Tuesday, May 4, 2010

Soggy disaster

I didn't have a good weekend, cooking-wise. First there was the simple loaf of bread that turned into a marathon effort; then of course the weirdly mushy Irish stew. But the real corker was the oaty apple loaf (p31).

It was Sunday evening. I'd finished my bowl of 'stew' and was putting together my lunch for Monday. At this point I realised I didn't have any baking to put in my lunchbox. I looked for something I could throw together quickly and settled on the loaf.

You don't see loaves much these days. They're not glamorous and aren't usually covered in piles of sugary icing, so they seldom appear in glossy cookbooks, and since you can't really buy them in a packet at the supermarket, they seem to have disappeared from the average Kiwi baking tin.

I like loaves. They're homey and filling, quick to make and usually pretty cheap. And I'm not alone - when I worked at Brumby's, the date loaf was one of our biggest sellers - despite the exorbitant price tag.

This particular loaf, on the other hand, was a total disaster. My hopes of getting it into the oven quickly were dashed by the necessity of first boiling up the apple, sultanas, spices, sugar and water and then letting it cool before mixing in the dry ingredients. It took forever to cool down, which was a nuisance, but certainly not the worst of my problems.

Even before I added the dry ingredients, I was doubtful that the mix would fit in the loaf tin. There seemed to be a lot of liquid compared to the amount of dry ingredients that went in. Once it was all mixed in, I tried to fit the very wet mixture in a standard-sized loaf tin as indicated in the recipe. There was WAY too much - I filled up two smaller loaf tins as well and got them all in the oven.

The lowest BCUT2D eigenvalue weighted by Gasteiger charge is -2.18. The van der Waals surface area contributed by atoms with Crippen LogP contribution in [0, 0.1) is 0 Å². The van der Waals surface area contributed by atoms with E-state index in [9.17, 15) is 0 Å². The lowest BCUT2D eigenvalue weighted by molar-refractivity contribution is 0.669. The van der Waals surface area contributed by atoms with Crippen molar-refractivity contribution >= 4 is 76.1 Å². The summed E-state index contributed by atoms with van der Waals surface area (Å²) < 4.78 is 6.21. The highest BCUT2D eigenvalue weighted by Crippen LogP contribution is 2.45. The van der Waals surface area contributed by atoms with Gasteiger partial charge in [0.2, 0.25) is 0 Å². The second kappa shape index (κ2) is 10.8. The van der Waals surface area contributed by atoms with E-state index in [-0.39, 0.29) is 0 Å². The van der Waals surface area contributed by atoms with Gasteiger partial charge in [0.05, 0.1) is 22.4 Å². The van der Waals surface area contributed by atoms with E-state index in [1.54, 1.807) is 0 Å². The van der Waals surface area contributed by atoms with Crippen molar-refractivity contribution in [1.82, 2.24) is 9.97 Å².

I wasn't sure how long the smaller loaves would take to cook, so I kept checking them. Even after the 45-minute cooking time for the full-sized loaf was over, the small ones weren't cooked and the larger one was nowhere near done.

In the end, all the loaves were cooked for well over an hour. I finally took them out when the tops were starting to burn, and a toothpick inserted into a loaf came out looking clean, if a little moist. My thinking was that an apple loaf should probably be quite moist. I kept them in the tins for ten minutes before turning them out onto a rack. Or trying to..

Two of the loaves came out whole, but soggy-looking. Another fell to pieces and showed me that the middle was nothing like cooked. I piled them back into their tins and bunged them back in the oven. Not wanting either to burn the loaves or hover over them when I had other things to do, I got the oven up to temp and then turned it off, leaving the loaves in the slowly cooling oven.

To no avail. Even half an hour later when I took them out of the (still quite hot) oven, there was absolutely no improvement. The loaves were an absolute write-off: not even remotely edible. They ended up in the green waste bin. As far as I can see, there's just way too much liquid in the recipe. I've checked over and over again, and there's nothing in the recipe I missed. The apples I used were quite large, but not huge. I suspect that if I tried this recipe with only one apple it would come out fine.

So much for my 'something easy to throw together' plan. Ironically, after all that wasted effort, I didn't even need any baking in my lunchbox, since a client turned up on Monday with a morning tea shout for us. Ah well: at least I didn't go hungry!


  1. Banana cake girl again ;) if you want a loaf, add some chopped walnuts to the banana cake batter and stick it in a loaf tin to bake. The top will rise and break and be crunchy, but it's delicious! Ok enough banana cake preachin'...

  2. Thanks for the tip, banana cake girl! ;)


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